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Police probe prize-winning pup poisoning

The world's most famous dog show was hit by controversy over the weekend with the death a prize-winning Red Setter amid allegations of poisoning and foul play.

Thendara Satisfaction, better known as Jagger, came second in his class at the Crufts dog show in Birmingham, England on Thursday but collapsed and died the day afterwards on his return to his native Belgium.

The owners have claimed that the dog had been poisoned during his time at the event, the U.K. equivalent of the Westminster Dog Show. Co-owner Dee Milligan Bott posted Saturday on her Facebook page saying that an autopsy had revealed that the dog had eaten cubes of beef that contained two to three different types of poison.

"The timings from the autopsy make it clear the only place this could have been given to Jagger was while on his bench at Crufts," she said on the social media site.

The owners say that they have contacted the Belgian police and CCTV footage of the event in being investigated and exact toxicology reports are also excepted. Jagger was one of several dogs brought to the event by the owners, whose Thendara Pot Noodle also won best of breed. The different dogs from the same kennel had changed places after one became agitated about being near a bitch in season, according to a report by the U.K.'s Dogworld website on Sunday.

"It's been suggested that someone's really got it in for us, and to not let it get to us. There do seem to be too many coincidences. You go to shows trying to win, and one of our dogs is on a roll at the moment, and our kennel had a good day at Crufts on Thursday. We're very proud of our record and maybe some people aren't happy," Milligan Bott said, according to Dogworld.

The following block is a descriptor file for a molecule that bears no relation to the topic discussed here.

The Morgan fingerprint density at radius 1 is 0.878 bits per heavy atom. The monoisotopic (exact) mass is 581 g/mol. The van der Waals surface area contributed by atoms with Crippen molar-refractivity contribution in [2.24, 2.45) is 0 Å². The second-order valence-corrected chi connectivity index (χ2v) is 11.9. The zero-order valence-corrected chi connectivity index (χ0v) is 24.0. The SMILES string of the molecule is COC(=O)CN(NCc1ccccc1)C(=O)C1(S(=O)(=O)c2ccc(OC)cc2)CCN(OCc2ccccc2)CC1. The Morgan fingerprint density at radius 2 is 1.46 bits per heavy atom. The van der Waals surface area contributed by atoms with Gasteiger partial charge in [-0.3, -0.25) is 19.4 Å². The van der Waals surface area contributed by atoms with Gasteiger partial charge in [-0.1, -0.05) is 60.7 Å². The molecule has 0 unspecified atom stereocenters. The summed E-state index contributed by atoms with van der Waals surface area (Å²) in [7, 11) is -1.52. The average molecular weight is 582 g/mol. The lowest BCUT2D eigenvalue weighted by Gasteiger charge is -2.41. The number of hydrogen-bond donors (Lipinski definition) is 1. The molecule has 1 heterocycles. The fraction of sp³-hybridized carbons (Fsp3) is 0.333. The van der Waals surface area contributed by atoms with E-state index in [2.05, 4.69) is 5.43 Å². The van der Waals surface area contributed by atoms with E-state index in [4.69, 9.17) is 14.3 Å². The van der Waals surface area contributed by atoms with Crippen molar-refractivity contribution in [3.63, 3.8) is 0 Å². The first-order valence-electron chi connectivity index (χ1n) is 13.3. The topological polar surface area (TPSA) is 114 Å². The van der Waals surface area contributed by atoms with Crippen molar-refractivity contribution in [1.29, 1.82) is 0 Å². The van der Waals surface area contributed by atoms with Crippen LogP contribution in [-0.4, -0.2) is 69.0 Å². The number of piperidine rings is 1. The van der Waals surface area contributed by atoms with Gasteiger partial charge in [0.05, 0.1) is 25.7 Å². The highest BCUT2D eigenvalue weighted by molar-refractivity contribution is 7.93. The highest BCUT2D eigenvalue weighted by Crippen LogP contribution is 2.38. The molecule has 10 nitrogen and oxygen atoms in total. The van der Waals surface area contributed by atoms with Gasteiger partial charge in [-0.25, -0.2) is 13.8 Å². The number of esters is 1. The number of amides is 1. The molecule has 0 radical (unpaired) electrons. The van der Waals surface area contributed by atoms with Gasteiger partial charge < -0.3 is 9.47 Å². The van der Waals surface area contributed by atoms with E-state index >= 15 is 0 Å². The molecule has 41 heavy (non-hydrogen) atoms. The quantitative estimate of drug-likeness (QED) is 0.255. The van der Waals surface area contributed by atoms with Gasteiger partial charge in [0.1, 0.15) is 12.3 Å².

"Sometimes you can't prove anything but you know in your gut what has happened and that something very untoward is going on."

On Sunday, Milligan Bott posted again on Facebook to give more context on her earlier comments and iterated that she didn't want dog shows to become "a ground of finger pointing and suspicion."

OLI SCARFF | Stringer | Getty Images

"We can't and we won't think that this was the act of another exhibitor, if we thought this we couldn't go on," she said.

The social media sites of all of the owners were awash with condolences and messages of personal support over the weekend. Caroline Kisko, the secretary of the Kennel Club which helps to organize Crufts, said that the group was deeply shocked and saddened to hear of the death.

"We have spoken to his owners and our heartfelt sympathies go out to them," she said, according to the statement. "We understand that the toxicology report is due next week and until that time we cannot know the cause of this tragic incident."

The owners also moved on Monday to correct what they saw as speculation in the U.K. press. Some reports had stated that the pedigree dog had a value of around £50,000 with its ability to win shows and his potential to breed future winners.

Amy Nettleton, Milligan Bott's daughter, told the BBC that this was "sensationalism" and "beyond ridiculous."

"Jagger, to his family, was priceless and he was also used, not only as a family pet but as pet therapy," she said.